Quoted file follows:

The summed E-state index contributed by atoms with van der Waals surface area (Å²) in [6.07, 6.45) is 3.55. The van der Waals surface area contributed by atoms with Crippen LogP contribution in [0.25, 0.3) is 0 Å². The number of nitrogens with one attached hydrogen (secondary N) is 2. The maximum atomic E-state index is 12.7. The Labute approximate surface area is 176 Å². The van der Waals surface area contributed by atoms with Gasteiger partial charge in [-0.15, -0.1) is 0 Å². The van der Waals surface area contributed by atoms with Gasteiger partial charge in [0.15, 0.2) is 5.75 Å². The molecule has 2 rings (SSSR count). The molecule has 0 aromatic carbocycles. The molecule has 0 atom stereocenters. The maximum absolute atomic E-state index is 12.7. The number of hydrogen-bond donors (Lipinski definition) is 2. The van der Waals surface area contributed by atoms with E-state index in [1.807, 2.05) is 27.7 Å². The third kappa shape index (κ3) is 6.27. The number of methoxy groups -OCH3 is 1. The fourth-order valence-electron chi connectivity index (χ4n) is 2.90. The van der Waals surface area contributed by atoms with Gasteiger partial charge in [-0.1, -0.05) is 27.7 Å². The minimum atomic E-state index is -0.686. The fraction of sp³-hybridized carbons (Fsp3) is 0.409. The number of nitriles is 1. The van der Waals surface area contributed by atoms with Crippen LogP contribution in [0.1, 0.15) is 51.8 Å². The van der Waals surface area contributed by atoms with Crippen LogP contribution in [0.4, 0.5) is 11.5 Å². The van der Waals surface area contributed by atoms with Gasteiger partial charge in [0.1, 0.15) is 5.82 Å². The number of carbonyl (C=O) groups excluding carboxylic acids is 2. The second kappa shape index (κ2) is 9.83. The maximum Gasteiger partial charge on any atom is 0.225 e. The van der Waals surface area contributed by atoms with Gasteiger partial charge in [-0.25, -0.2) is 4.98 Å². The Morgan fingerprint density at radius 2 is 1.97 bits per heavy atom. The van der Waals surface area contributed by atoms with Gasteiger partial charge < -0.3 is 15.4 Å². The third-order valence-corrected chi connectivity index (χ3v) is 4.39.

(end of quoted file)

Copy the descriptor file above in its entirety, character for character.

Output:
The summed E-state index contributed by atoms with van der Waals surface area (Å²) in [6.07, 6.45) is 3.55. The van der Waals surface area contributed by atoms with Crippen LogP contribution in [0.25, 0.3) is 0 Å². The number of nitrogens with one attached hydrogen (secondary N) is 2. The maximum atomic E-state index is 12.7. The Labute approximate surface area is 176 Å². The van der Waals surface area contributed by atoms with Gasteiger partial charge in [-0.15, -0.1) is 0 Å². The van der Waals surface area contributed by atoms with Gasteiger partial charge in [0.15, 0.2) is 5.75 Å². The molecule has 2 rings (SSSR count). The molecule has 0 aromatic carbocycles. The molecule has 0 atom stereocenters. The maximum absolute atomic E-state index is 12.7. The number of hydrogen-bond donors (Lipinski definition) is 2. The van der Waals surface area contributed by atoms with E-state index in [1.807, 2.05) is 27.7 Å². The third kappa shape index (κ3) is 6.27. The number of methoxy groups -OCH3 is 1. The fourth-order valence-electron chi connectivity index (χ4n) is 2.90. The van der Waals surface area contributed by atoms with Gasteiger partial charge in [-0.1, -0.05) is 27.7 Å². The minimum atomic E-state index is -0.686. The fraction of sp³-hybridized carbons (Fsp3) is 0.409. The number of nitriles is 1. The van der Waals surface area contributed by atoms with Crippen LogP contribution in [0.1, 0.15) is 51.8 Å². The van der Waals surface area contributed by atoms with Crippen LogP contribution in [0.4, 0.5) is 11.5 Å². The van der Waals surface area contributed by atoms with Gasteiger partial charge in [0.1, 0.15) is 5.82 Å². The number of carbonyl (C=O) groups excluding carboxylic acids is 2. The second kappa shape index (κ2) is 9.83. The maximum Gasteiger partial charge on any atom is 0.225 e. The van der Waals surface area contributed by atoms with Gasteiger partial charge in [-0.25, -0.2) is 4.98 Å². The Morgan fingerprint density at radius 2 is 1.97 bits per heavy atom. The van der Waals surface area contributed by atoms with Gasteiger partial charge < -0.3 is 15.4 Å². The third-order valence-corrected chi connectivity index (χ3v) is 4.39.